Mats Wilander thinks Rafael Nadal is on a ‘mission for No. 21’ at the Australian Open, while Tim Henman claims Daniil Medvedev’s age gives him the upper hand.
The pair meet on Sunday as they fight it out for the 2022 edition as the season cranks into gear with its first Grand Slam event.
Nadal has 20 Grand Slams to his name, while current world No. 1 Novak Djokovic - who exited Australia in controversial circumstances - and Roger Federer are tied on the same number. Sunday’s match gives the Spaniard the chance to take the lead.
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Speaking to Eurosport ahead of the final, the seven-time Grand Slam winner suggested Nadal has the edge.
“The first reason I think is serving,” Wilander said. “He’s serving smart, he has a pretty high percentage, I think the faster courts and the lower bounce in the evening will be difficult for Medvedev to be standing that far back and for Rafa not to understand how to use this advantage.
“I think the other players haven’t done this. I think he knows when to serve and volley and when to hit the right serve at the right time.”
Wilander continued: “Medvedev serves better but I think somehow that’s going to be evened up. [Nadal’s] on a mission for No. 21 and I can't imagine Rafa thought he was going to get there first.
“He is going to do something that Novak should have done, beat Medvedev in the final and Rafa comes in, and he could be riding out with 21 majors.”

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Henman however pointed out that Medvedev has a 10-year age gap on the 35-year-old Nadal, and after a fortnight’s exertions, that puts the Russian at an advantage.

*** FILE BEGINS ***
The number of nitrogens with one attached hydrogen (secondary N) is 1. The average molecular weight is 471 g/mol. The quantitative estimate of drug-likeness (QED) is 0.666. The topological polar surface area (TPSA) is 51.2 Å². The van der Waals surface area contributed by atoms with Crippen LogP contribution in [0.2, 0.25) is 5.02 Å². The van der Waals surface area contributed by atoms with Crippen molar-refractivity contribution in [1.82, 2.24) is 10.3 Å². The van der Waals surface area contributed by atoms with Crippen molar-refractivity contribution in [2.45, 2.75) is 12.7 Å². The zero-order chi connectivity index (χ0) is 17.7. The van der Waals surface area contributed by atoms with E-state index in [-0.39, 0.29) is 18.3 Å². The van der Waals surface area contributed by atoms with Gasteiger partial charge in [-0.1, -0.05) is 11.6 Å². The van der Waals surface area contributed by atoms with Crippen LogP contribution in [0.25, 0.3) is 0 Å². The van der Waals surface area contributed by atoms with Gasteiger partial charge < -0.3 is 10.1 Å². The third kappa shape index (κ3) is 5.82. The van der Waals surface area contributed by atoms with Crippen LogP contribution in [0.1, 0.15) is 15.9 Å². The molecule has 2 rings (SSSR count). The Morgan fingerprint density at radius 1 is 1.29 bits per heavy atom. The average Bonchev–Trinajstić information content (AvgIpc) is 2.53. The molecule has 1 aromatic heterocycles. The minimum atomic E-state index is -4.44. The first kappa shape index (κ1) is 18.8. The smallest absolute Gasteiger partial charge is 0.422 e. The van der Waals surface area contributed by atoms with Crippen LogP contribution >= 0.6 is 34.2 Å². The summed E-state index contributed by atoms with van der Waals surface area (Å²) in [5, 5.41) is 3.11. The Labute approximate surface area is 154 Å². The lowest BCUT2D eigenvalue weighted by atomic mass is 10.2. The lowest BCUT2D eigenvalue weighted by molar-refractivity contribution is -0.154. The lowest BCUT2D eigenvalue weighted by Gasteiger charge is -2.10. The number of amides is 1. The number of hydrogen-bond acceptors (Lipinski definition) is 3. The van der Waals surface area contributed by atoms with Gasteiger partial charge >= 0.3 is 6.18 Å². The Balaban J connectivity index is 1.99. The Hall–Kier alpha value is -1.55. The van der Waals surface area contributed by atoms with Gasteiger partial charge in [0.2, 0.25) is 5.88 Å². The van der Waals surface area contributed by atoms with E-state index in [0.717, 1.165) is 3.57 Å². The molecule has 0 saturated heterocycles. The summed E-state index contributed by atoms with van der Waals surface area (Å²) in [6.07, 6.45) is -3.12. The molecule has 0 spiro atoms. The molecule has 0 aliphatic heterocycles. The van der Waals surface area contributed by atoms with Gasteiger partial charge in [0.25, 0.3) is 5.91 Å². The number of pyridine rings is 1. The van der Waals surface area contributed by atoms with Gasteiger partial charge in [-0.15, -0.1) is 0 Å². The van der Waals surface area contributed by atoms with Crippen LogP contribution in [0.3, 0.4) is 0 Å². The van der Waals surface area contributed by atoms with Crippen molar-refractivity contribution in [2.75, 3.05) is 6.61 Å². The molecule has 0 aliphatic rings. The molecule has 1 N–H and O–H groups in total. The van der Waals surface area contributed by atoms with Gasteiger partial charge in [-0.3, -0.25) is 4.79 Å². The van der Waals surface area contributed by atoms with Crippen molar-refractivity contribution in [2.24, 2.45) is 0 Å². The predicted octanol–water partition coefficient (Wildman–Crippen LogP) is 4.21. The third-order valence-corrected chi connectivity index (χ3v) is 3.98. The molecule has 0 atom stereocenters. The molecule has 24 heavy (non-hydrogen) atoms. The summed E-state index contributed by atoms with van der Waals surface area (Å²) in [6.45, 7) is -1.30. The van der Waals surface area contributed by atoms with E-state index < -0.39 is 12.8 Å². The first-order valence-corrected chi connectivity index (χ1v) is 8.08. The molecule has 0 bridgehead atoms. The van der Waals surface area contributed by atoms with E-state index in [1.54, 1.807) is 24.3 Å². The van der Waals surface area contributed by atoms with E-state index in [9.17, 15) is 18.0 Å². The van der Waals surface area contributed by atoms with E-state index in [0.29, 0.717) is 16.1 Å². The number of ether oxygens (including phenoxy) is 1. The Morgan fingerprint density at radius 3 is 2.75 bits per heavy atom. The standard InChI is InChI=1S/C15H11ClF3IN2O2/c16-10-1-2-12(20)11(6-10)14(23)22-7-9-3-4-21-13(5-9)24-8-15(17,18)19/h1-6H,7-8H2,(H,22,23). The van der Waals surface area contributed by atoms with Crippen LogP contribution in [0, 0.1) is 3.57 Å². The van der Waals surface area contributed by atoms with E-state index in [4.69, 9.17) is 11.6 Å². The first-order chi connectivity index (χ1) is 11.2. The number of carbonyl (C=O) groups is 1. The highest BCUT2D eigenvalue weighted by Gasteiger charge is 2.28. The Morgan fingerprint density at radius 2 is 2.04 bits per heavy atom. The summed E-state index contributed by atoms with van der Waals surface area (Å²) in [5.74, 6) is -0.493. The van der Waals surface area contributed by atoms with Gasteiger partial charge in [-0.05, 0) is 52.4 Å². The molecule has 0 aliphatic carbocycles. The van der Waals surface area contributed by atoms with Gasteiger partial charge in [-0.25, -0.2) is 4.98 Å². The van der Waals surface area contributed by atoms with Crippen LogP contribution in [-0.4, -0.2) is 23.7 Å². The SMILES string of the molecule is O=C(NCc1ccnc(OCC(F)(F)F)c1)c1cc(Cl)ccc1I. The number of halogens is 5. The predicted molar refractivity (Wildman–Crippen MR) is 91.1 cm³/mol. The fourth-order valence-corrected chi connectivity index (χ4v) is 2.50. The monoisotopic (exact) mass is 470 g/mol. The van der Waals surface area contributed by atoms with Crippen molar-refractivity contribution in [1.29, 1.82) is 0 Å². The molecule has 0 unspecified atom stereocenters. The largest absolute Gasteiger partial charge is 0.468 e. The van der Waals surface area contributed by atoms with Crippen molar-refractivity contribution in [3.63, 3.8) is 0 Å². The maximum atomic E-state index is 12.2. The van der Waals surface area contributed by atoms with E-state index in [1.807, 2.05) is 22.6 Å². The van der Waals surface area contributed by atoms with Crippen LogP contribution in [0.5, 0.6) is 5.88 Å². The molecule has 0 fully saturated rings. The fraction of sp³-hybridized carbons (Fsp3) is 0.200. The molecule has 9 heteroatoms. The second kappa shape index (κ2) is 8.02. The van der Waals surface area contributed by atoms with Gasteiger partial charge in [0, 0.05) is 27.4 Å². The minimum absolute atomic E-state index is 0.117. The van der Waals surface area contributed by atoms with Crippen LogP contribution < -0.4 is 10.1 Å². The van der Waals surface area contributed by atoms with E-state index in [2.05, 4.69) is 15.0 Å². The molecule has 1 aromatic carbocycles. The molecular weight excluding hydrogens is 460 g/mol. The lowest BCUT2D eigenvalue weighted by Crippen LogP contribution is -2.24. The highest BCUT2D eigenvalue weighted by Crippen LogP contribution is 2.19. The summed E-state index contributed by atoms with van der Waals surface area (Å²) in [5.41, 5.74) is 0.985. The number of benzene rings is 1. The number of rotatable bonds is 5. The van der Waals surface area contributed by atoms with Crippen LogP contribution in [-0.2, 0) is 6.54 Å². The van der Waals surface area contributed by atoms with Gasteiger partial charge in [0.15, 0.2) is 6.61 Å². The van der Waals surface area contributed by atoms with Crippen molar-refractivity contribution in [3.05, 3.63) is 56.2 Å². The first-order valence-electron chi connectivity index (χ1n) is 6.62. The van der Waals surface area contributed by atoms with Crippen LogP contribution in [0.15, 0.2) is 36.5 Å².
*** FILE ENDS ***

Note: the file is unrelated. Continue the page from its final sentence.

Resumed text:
“I think firstly at the end of a two-week event, given Rafa’s lack of matchplay, I think the physical side of things, with Medvedev so much younger, I think that’s an advantage.
“I think with Rafa’s match against [Denis] Shapovalov, he had stomach cramps and lost about four kilos in weight. It’s been very tough for him physically.
“I think the physicality of their game styles plays into Medvedev’s hands. Medvedev will be more capable of producing great tennis and great movement if it goes into a very long match.”

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The former British No. 1 also thinks that discounting any question of fitness, the world No. 2 is simply the better player on hard courts.
Henman said: “Medvedev is the second best hard-court player. He’s the US Open champion. Rafa can play well on any surface but I think these hard-court conditions play into Medvedev’s hands, which is why I give him the slight edge tomorrow.”
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